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Australia Working Law Bill Give Employees Right to Disconnect Heres All Details

Australia Working Law Bill Give Employees Right to Disconnect Heres All Details
Written by Manoj Kadam
Australia Working Law Bill Give Employees Right to Disconnect Heres All Details

Australia Working Law Bill Give Employees Right to Disconnect Heres All Details

Australia's Senate recently passed a bill allowing employees to reject office-related calls and messages after working hours without fear of any consequences. Certainly, this is a good news for a large number of employees who have to remain on office related calls or e-mails etc. even after finishing their scheduled working hours. The new bill has increased the rights of employees.

The bill will return to the House of Representatives for final approval with the expected smooth passage. It gives employees the right to reject “inappropriate” official communications outside working hours. Under this, non-compliant workplaces will also be punished.

Prime Minister Anthony Albanese stressed that those not receiving payments around the clock should not be penalized for being constantly unavailable, The New York Times reports. This is similar to similar laws in European countries such as France, Germany, Italy and Belgium, which give employees the right to disconnect from work-related communications during off-duty hours.

Certainly, since Covid, companies have started delegating more workload to their employees in the name of working from remote location. Social media is filled with such posts every day about how, in the name of working from home, they have to remain on meetings or calls even after their scheduled working hours are over.

Critics, including business groups and opposition lawmakers, argue that the law has been rushed and could hinder productivity. Business Council of Australia CEO Brian Black expressed concern about the potential costs and job losses. Senator Michaelia Cash of the opposition Liberal Party argued that existing legal protections against unreasonable working hours are sufficient.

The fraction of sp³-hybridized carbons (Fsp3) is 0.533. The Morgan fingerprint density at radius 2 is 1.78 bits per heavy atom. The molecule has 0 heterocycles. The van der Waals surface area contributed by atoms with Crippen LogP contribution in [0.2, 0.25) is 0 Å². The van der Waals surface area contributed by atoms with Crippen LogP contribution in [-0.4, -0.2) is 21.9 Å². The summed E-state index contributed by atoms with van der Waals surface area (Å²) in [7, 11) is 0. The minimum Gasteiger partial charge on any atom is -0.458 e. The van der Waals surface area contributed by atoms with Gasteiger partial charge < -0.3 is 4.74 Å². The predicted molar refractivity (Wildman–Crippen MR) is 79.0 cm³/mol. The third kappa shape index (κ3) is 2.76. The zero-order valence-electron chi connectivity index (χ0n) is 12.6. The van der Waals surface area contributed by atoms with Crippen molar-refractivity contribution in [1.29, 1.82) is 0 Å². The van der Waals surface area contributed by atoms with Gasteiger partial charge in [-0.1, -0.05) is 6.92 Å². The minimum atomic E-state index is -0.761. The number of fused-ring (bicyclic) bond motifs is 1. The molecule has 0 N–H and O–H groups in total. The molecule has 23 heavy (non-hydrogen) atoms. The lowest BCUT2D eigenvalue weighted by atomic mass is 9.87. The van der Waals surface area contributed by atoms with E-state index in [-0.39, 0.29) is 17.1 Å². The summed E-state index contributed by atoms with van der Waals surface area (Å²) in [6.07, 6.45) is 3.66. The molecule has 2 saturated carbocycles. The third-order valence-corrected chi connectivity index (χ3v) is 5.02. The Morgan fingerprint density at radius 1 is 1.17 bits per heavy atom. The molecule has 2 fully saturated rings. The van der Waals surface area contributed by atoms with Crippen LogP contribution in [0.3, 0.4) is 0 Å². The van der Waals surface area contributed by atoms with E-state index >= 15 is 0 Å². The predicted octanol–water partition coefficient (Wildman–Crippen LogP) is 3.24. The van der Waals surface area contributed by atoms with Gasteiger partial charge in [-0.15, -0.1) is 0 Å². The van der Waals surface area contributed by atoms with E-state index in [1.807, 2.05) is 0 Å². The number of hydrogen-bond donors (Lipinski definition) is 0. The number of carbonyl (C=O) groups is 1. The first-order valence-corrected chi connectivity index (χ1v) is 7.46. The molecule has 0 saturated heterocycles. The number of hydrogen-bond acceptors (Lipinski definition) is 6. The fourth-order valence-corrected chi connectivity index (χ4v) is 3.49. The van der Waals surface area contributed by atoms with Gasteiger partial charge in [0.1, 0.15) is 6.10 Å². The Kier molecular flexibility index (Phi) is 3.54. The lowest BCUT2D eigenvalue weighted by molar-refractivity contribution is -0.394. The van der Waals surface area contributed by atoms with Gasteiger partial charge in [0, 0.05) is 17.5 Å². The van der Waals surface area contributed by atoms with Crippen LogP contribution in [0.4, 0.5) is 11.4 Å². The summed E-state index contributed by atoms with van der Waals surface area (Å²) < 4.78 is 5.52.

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While acknowledging the issue of workers' rights during the pandemic-induced remote work surge, some critics questioned the law's mechanics, placing the onus on workers rather than binding employers. Workers in Australia already enjoy benefits such as annual paid leave, sick leave, long service leave, paid maternity leave and a nationwide minimum wage of about $15 an hour. According to the Remote Index, the country ranks fourth globally in terms of work-life balance, while the United States ranks 53rd with a federal minimum wage of $7.25.

Even in Australia, some people are not happy with the new work rules. These also include business groups and opposition party politicians. He says that the government is moving very fast with this law and this may make it difficult for companies to do their work. Brian Black, CEO of the Business Council of Australia, is worried it could increase costs for businesses and lead to the loss of jobs.

Senator Michaelia Cash from the opposition Liberal Party believes the laws we already have in place are good enough to protect workers from having to work too much. She doesn't believe we need this new law.

Critics also say that the law puts the onus on workers to protect their rights, rather than making it a rule for companies not to contact their employees outside of work hours.

Australia already has some good benefits for employees, such as paid time off, sick leave and maternity leave. The minimum wage nationwide is around $15 an hour. Australia is the fourth best country in the world for a good balance between work and personal life, according to the rankings of Remote, a global employment platform. In comparison, the United States ranks 53rd and has a federal minimum wage of $7.25 an hour.

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Manoj Kadam

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